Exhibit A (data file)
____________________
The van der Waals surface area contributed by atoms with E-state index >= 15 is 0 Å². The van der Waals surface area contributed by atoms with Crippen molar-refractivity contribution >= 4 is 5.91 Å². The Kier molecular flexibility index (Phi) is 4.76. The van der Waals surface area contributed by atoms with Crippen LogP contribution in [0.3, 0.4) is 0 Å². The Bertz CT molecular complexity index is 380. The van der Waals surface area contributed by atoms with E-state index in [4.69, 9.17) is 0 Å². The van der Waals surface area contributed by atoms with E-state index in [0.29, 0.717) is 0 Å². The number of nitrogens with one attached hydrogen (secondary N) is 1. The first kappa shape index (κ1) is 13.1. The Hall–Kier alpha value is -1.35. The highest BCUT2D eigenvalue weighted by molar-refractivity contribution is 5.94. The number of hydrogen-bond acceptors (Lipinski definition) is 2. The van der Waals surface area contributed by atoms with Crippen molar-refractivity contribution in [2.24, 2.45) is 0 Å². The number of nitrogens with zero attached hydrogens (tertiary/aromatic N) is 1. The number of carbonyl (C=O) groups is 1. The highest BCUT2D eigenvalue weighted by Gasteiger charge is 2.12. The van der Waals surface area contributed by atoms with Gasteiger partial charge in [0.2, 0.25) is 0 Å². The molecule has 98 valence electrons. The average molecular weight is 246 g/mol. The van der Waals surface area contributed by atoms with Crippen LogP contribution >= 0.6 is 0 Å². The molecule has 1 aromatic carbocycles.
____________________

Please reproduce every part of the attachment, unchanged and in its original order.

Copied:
The van der Waals surface area contributed by atoms with E-state index >= 15 is 0 Å². The van der Waals surface area contributed by atoms with Crippen molar-refractivity contribution >= 4 is 5.91 Å². The Kier molecular flexibility index (Phi) is 4.76. The van der Waals surface area contributed by atoms with Crippen LogP contribution in [0.3, 0.4) is 0 Å². The Bertz CT molecular complexity index is 380. The van der Waals surface area contributed by atoms with E-state index in [4.69, 9.17) is 0 Å². The van der Waals surface area contributed by atoms with E-state index in [0.29, 0.717) is 0 Å². The number of nitrogens with one attached hydrogen (secondary N) is 1. The first kappa shape index (κ1) is 13.1. The Hall–Kier alpha value is -1.35. The highest BCUT2D eigenvalue weighted by molar-refractivity contribution is 5.94. The number of hydrogen-bond acceptors (Lipinski definition) is 2. The van der Waals surface area contributed by atoms with Crippen molar-refractivity contribution in [2.24, 2.45) is 0 Å². The number of nitrogens with zero attached hydrogens (tertiary/aromatic N) is 1. The number of carbonyl (C=O) groups is 1. The highest BCUT2D eigenvalue weighted by Gasteiger charge is 2.12. The van der Waals surface area contributed by atoms with Gasteiger partial charge in [0.2, 0.25) is 0 Å². The molecule has 98 valence electrons. The average molecular weight is 246 g/mol. The van der Waals surface area contributed by atoms with Crippen LogP contribution >= 0.6 is 0 Å². The molecule has 1 aromatic carbocycles.